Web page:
Posts: 553
Good stuff guys, thanks.

The non gun person I talked through it (starting with "is it loaded" , "lets check") said first it looks like a .22 then that bore appears to be 10mm .. so I was thinking .38.
riffraff is offline  
Old January 13, 2020, 03:18 PM   #6
ligonierbill
Senior Member
 
Join Date: May 20, 2007
Posts: 1,669
Five shot cylinder? Carmady has the logo right. Guessing 38 S&W, not to be confused with 38 Special.
ligonierbill is online now  
Old January 13, 2020, 04:30 PM   #7
l.cutler
Senior Member
 
Join Date: October 18, 2005
Posts: 243
Most of these are .32 caliber.
l.cutler is offline  
Old January 13, 2020, 04:55 PM   #8
shurshot
Senior Member
 
Join Date: August 25, 2006
Posts: 1,293
My guess is an H&R Premier. I have one in .32 S&W, appears almost identical except the nickel finish on mine is in better condition and mine has an exposed hammer. Owned it since I was 11 or 12. Late 30's / early 1940's era revolvers.
shurshot is offline  
Old January 13, 2020, 07:44 PM   #9
Pahoo
Senior Member
 
Join Date: February 16, 2006
Location: IOWA
Posts: 7,782
Quote:
so I was thinking .38
As I replied previously, mine has no caliber markings, that I can find. I took a .38 SPL and inserted it until it bottomed out and was unable to insert it completely. The diameter was right on, for a .38. I read that these were either .32 or 38-S&W. Also read that these were the CCW's of their time. That is why see mostly short barrels, nickeled and DA or bobbed hammers. Some were issued to LEO's and Military. ……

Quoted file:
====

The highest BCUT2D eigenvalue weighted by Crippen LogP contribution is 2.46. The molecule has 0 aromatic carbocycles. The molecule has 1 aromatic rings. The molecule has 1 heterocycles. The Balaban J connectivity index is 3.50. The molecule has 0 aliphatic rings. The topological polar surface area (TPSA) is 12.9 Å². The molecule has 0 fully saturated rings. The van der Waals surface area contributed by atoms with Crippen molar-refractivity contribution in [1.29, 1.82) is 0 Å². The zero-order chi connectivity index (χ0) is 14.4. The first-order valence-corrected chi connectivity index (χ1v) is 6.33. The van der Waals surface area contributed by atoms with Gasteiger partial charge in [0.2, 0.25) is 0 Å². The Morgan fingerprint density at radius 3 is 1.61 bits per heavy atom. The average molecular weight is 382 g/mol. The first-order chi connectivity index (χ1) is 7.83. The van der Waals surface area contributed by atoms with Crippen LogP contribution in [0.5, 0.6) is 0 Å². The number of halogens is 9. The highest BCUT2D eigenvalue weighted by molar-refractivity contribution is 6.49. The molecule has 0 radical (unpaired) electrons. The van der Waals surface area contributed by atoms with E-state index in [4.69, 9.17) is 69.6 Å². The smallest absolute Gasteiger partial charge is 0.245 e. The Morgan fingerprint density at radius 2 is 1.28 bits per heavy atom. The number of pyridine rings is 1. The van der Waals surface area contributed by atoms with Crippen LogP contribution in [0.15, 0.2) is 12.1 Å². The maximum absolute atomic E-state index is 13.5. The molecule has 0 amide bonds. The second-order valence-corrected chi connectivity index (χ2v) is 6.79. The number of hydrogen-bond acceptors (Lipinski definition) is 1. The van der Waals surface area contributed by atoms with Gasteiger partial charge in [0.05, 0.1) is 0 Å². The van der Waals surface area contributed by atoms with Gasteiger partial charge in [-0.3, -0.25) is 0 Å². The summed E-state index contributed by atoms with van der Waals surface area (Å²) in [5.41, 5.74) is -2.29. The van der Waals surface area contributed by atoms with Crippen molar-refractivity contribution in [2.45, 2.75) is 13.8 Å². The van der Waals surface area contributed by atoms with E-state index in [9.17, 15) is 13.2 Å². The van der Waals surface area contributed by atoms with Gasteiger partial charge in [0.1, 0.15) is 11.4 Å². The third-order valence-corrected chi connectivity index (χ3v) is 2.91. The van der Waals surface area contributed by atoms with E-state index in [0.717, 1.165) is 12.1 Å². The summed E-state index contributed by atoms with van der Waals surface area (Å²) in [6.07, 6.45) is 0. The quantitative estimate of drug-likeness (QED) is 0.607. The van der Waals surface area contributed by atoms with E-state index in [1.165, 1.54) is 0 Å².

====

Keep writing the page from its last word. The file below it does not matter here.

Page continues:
Now then, kindly tell us what you might have read along the top of the barrel.
You should also see matching S/N's on various parts, especially the cylinder.

Be Safe !!!
__________________
'Fundamental truths' are easy to recognize because they are verified daily through simple observation and thus, require no testing.

Last edited by Pahoo; January 15, 2020 at 07:34 PM.
Pahoo is offline  
Old January 13, 2020, 07:47 PM   #10
4V50 Gary
Staff
 
Join Date: November 2, 1998
Location: Colorado
Posts: 20,583
probably 32 S&W short. I think Midway has ammo for it.
__________________
Vigilantibus et non dormientibus jura subveniunt. Molon Labe!
4V50 Gary is offline  
Old January 13, 2020, 08:11 PM   #11
Hawg
Senior Member
 
Join Date: September 8, 2007